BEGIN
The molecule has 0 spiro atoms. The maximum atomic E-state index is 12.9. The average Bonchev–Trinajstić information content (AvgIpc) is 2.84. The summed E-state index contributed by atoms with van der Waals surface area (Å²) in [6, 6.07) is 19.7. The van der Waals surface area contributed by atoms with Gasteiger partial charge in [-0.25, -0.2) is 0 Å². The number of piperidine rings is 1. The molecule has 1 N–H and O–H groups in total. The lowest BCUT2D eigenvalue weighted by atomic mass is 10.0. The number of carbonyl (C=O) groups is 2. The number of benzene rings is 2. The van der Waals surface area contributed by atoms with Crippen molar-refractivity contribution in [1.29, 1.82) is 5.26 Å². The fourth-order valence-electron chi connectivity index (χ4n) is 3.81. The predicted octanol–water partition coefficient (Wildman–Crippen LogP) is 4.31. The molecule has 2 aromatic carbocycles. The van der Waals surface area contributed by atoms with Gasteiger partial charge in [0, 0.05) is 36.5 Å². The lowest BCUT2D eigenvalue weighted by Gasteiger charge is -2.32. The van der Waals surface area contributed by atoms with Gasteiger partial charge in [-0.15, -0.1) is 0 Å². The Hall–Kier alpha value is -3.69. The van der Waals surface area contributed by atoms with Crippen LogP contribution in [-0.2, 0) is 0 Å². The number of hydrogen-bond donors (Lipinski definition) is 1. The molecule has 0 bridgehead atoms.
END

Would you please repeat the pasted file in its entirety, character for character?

The molecule has 0 spiro atoms. The maximum atomic E-state index is 12.9. The average Bonchev–Trinajstić information content (AvgIpc) is 2.84. The summed E-state index contributed by atoms with van der Waals surface area (Å²) in [6, 6.07) is 19.7. The van der Waals surface area contributed by atoms with Gasteiger partial charge in [-0.25, -0.2) is 0 Å². The number of piperidine rings is 1. The molecule has 1 N–H and O–H groups in total. The lowest BCUT2D eigenvalue weighted by atomic mass is 10.0. The number of carbonyl (C=O) groups is 2. The number of benzene rings is 2. The van der Waals surface area contributed by atoms with Crippen molar-refractivity contribution in [1.29, 1.82) is 5.26 Å². The fourth-order valence-electron chi connectivity index (χ4n) is 3.81. The predicted octanol–water partition coefficient (Wildman–Crippen LogP) is 4.31. The molecule has 2 aromatic carbocycles. The van der Waals surface area contributed by atoms with Gasteiger partial charge in [0, 0.05) is 36.5 Å². The lowest BCUT2D eigenvalue weighted by Gasteiger charge is -2.32. The van der Waals surface area contributed by atoms with Gasteiger partial charge in [-0.15, -0.1) is 0 Å². The Hall–Kier alpha value is -3.69. The van der Waals surface area contributed by atoms with Crippen LogP contribution in [-0.2, 0) is 0 Å². The number of hydrogen-bond donors (Lipinski definition) is 1. The molecule has 0 bridgehead atoms.